During this season of Easter, the Scriptures have been preparing us for the great outpouring of the Holy Spirit on Pentecost. If we at “Living Rite” were to come to your parish this weekend and ask you to point out some picture or symbol of the Holy Spirit, what would you choose?
Most likely you would begin to look for a white dove since it is our most common symbol of the Holy Spirit. It comes from the story of Jesus’ baptism, when Jesus saw “the Spirit, like a dove, descending upon him” (Mk 1:10). The Scriptures tells us that the Holy Spirit “rested” upon Jesus and that is the same desire God holds for each us, to rest within us.
The word Spirit translated from Latin means souls, courage, vigor or breath so other symbols have also come to be associated with the Holy Spirit such as wind, fire, water or oil. Each symbol breaks open for us a different aspect of the Holy Spirit, not so much describing what the Holy Spirit looks like, but rather what the Holy Spirit “does.”
The Holy Spirit comes to us as a wind. We are told that at the first Pentecost the upper room was filled with the sound of a rushing wind, like a hurricane. It was that mighty sound that drew the apostles attention. On a wisp of wind the Holy Spirit breathes life into each of us. During the blessing of holy water we hear “At the very dawn of creation your Spirit breathed on the waters.” In earlier centuries the priest would breathe upon the holy water or the person to be baptized, indicating that like the wind one does not see where the Holy Spirit comes from, nor where the Spirit goes, but in the Holy Spirit’s path, change always occurs.
Often if a pictorial depiction of the first Pentecost does not show the dove hovering over the apostles, then tongues of fire will be seen resting over their heads. Fire calls attention to the strength and force of the Holy Spirit. Like fire, the Holy Spirit purifies us as gold and lights within us a passion for holiness that burns away any binding grip that sin imposes on us.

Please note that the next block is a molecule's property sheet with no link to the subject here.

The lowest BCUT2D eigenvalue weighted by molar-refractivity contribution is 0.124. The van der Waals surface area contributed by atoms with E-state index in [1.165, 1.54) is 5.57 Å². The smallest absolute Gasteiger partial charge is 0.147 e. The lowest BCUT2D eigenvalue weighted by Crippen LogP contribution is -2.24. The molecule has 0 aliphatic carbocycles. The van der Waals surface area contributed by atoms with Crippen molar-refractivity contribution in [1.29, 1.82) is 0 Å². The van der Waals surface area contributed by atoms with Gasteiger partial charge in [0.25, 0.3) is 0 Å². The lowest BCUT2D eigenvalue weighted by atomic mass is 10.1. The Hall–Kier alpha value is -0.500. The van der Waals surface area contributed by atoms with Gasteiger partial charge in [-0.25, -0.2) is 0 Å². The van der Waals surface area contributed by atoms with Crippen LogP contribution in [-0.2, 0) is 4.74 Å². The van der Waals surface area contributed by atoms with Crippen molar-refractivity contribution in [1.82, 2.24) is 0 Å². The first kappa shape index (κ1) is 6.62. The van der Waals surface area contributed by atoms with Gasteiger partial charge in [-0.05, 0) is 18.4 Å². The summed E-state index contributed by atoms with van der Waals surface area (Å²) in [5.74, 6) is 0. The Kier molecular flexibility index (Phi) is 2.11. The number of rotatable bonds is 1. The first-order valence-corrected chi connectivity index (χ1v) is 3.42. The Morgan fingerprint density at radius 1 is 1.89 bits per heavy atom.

We all recognize the life giving aspects of water. Without water our body dies. Water cleanses us and sustains us. The symbolism of water in relationship to the Holy Spirit is addressed in the Catechism of the Catholic Church (#694) where we are reminded that in one Spirit we were baptized.
The catechism goes on to explain the importance of oil as a symbol of the Holy Spirit. As we are signed with oil we share with Jesus in the Spirit of truth, of holiness of wisdom. In confirmation, the signing with holy oil is accompanied by the words “Be sealed with the Holy Spirit.” In the past, official documents bore a seal, an imprint made on the wax on the document. It was proof that the document was true and from the hands of the one issuing the document. In a similar way, when we are “sealed” by the Holy Spirit, it gives proof that we belong to God and we are forever part of God’s family.
During these last days leading up to Pentecost, let us be aware not only of symbols in our churches, but in life around us. How is the Holy Spirit preparing us for a great and mighty work of Pentecost?
Zahorik is pastoral associate at Most Blessed Sacrament Parish, Oshkosh.